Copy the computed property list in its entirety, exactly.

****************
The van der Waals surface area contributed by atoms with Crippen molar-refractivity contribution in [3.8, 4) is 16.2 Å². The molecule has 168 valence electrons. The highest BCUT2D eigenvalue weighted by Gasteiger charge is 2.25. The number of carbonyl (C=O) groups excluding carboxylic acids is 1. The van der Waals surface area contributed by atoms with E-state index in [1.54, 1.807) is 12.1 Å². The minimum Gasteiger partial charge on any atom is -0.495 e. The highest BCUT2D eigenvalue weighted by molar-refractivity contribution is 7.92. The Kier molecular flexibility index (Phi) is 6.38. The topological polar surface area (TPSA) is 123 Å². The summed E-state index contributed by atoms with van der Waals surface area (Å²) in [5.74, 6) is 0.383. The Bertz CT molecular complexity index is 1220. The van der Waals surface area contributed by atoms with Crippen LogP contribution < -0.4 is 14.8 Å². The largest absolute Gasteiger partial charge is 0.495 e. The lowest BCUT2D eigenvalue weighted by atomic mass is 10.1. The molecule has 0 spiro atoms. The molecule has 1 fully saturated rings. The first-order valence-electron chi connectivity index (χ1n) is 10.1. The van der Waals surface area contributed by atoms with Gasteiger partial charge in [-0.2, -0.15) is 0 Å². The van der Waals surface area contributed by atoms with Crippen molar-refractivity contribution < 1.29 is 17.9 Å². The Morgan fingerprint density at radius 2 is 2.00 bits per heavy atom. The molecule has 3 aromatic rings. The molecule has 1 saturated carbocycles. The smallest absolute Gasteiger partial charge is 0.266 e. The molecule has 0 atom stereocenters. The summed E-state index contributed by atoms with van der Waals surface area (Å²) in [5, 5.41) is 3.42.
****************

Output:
The van der Waals surface area contributed by atoms with Crippen molar-refractivity contribution in [3.8, 4) is 16.2 Å². The molecule has 168 valence electrons. The highest BCUT2D eigenvalue weighted by Gasteiger charge is 2.25. The number of carbonyl (C=O) groups excluding carboxylic acids is 1. The van der Waals surface area contributed by atoms with E-state index in [1.54, 1.807) is 12.1 Å². The minimum Gasteiger partial charge on any atom is -0.495 e. The highest BCUT2D eigenvalue weighted by molar-refractivity contribution is 7.92. The Kier molecular flexibility index (Phi) is 6.38. The topological polar surface area (TPSA) is 123 Å². The summed E-state index contributed by atoms with van der Waals surface area (Å²) in [5.74, 6) is 0.383. The Bertz CT molecular complexity index is 1220. The van der Waals surface area contributed by atoms with Crippen LogP contribution < -0.4 is 14.8 Å². The largest absolute Gasteiger partial charge is 0.495 e. The lowest BCUT2D eigenvalue weighted by atomic mass is 10.1. The molecule has 0 spiro atoms. The molecule has 1 fully saturated rings. The first-order valence-electron chi connectivity index (χ1n) is 10.1. The van der Waals surface area contributed by atoms with Gasteiger partial charge in [-0.2, -0.15) is 0 Å². The van der Waals surface area contributed by atoms with Crippen molar-refractivity contribution < 1.29 is 17.9 Å². The Morgan fingerprint density at radius 2 is 2.00 bits per heavy atom. The molecule has 3 aromatic rings. The molecule has 1 saturated carbocycles. The smallest absolute Gasteiger partial charge is 0.266 e. The molecule has 0 atom stereocenters. The summed E-state index contributed by atoms with van der Waals surface area (Å²) in [5, 5.41) is 3.42.